2. Period poverty is often temporary
Everyone who menstruates has been out and about and felt that dull ache that signals your period is well and truly on its way… right before you realise, you don’t have anything on you to deal with it. If you don’t have any way to then pick up what you need to do manage your period hygienically, you’re experiencing period poverty – simply because the things you need aren’t free, but they are necessary. However, a lot of circumstances that result in period poverty don’t last forever. Many people suffering in period (and wider hygiene) poverty do so because of a result of benefit delays, unexpected bills or expenditure, an abnormally heavy flow, or a lack of income. Thankfully, being unable to afford period products is often not permanent.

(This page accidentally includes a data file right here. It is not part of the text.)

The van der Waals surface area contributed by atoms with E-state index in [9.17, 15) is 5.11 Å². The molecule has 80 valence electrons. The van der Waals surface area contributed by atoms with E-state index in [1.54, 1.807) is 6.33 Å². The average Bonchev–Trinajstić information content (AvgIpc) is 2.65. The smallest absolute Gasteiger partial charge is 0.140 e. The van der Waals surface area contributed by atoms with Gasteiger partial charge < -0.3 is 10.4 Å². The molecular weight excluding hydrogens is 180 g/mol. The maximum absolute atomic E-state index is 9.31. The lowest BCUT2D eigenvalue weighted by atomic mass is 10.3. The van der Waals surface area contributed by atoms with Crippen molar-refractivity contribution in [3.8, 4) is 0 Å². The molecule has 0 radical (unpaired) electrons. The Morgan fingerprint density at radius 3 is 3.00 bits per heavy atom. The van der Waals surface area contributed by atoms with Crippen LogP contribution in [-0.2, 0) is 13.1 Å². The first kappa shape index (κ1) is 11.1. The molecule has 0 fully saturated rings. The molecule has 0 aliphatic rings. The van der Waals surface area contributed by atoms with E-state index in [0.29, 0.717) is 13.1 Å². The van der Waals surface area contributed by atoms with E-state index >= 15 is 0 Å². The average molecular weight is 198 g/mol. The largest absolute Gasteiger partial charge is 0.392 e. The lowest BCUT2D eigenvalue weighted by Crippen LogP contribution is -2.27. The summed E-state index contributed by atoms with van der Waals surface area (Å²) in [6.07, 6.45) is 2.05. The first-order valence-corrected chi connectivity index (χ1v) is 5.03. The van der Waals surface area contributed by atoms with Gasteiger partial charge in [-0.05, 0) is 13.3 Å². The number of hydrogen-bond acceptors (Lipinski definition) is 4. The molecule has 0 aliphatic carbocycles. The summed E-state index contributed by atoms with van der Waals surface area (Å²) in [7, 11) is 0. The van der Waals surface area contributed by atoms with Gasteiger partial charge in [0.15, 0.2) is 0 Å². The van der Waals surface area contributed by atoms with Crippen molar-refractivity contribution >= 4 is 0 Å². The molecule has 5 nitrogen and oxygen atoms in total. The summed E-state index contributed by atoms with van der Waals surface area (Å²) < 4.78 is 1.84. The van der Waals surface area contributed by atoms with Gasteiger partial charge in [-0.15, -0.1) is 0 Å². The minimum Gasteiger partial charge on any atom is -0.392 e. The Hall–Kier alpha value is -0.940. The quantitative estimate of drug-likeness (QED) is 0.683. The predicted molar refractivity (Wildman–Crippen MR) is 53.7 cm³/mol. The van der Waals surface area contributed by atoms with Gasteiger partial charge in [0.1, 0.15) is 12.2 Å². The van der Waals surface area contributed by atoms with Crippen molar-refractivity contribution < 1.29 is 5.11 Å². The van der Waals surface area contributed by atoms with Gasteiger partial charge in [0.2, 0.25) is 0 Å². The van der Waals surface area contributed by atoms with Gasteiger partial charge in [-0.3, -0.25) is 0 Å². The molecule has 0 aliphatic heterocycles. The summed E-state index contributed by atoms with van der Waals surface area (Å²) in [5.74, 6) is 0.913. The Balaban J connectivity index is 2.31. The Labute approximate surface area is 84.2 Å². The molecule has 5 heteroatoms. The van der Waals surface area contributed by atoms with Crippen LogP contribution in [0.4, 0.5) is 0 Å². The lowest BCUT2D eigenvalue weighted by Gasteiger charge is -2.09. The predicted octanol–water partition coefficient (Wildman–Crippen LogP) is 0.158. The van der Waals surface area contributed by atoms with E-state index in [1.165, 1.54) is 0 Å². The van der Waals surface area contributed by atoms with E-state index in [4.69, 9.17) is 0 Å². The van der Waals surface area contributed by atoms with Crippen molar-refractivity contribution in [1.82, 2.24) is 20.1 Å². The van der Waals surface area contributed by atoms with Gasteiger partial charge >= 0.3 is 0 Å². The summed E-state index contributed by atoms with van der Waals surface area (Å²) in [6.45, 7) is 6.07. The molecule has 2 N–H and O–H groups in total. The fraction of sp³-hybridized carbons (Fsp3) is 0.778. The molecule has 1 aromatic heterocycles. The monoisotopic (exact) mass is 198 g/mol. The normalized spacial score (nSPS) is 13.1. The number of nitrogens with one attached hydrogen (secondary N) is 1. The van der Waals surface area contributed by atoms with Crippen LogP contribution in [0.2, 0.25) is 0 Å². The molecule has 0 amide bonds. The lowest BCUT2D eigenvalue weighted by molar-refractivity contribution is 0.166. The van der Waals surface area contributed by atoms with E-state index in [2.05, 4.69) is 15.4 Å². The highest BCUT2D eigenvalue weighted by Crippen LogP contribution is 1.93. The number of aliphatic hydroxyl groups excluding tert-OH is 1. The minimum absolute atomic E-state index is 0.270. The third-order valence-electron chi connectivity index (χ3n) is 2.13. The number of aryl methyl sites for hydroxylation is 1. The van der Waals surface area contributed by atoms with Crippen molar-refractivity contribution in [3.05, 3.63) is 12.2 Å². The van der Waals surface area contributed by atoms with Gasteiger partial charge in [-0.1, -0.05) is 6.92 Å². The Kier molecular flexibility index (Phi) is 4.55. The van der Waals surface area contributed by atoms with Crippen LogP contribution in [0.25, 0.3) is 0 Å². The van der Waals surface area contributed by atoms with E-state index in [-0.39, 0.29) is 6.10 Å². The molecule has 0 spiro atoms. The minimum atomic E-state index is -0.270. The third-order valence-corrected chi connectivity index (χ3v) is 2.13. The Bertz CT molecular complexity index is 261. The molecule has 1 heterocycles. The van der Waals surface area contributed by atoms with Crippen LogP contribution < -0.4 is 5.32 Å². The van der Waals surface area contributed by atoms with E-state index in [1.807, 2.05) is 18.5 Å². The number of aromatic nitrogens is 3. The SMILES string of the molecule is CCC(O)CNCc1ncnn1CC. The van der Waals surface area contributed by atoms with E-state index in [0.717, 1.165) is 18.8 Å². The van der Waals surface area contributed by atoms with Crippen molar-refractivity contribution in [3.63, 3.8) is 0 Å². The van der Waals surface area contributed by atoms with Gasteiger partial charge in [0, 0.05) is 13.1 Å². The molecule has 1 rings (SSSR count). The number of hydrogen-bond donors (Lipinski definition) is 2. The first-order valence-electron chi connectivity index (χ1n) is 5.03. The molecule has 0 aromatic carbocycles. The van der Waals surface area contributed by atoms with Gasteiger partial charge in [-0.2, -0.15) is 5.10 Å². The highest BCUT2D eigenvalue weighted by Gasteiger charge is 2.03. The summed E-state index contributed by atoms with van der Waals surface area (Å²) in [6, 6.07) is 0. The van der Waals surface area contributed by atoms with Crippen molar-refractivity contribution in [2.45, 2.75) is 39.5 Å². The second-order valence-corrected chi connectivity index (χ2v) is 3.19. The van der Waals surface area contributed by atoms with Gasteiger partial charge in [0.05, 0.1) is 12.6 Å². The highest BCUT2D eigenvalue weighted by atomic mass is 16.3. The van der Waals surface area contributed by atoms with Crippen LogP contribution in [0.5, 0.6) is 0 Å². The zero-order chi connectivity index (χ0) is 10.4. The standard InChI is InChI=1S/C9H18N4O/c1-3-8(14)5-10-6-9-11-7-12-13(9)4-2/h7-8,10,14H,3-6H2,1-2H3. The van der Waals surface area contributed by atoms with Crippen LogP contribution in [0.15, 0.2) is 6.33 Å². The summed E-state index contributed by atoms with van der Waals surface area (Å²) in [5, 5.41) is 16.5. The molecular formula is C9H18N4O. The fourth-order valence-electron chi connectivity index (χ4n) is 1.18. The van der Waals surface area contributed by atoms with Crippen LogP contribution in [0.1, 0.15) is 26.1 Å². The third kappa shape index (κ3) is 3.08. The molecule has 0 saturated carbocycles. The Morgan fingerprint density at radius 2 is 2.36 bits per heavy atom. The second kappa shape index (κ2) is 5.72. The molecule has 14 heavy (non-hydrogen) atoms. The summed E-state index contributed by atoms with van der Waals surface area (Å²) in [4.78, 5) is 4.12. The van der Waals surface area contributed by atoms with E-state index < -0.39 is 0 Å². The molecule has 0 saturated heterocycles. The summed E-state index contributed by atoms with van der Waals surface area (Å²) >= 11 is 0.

3. We’re not just mopping up period blood
Whilst even the term ‘period poverty’ infers menstrual blood, realistically, products are used for a lot more than that. A lot of period poverty services give out incontinence pads, but standard pantyliners and sanitary towels are also used for spotting, post-surgery bleeding (very common with both transgender and cisgender women), post-contraceptive implementation bleeding (for example, after having an IUD fitted), lochia (post-giving birth discharge) and even for cuts and anal issues.
4. Using ‘sustainable’ products isn’t always practical
When working with donated period products, staff and volunteers are often asked by people why they’re not promoting menstrual cups and washable pads. The short answer usually is “we don’t really get them donated”, and that’s true; but to be honest, there’s only so many of them most period poverty services need. Many people accessing free period products don’t have the facilities to properly wash and sterilise reusable products, and some have medical reasons for choosing not to. Sustainable and reusable period products are awesome, and they have their place, but unfortunately they can’t be the ‘go-to’ option for everyone.
5. It ain’t all about about money!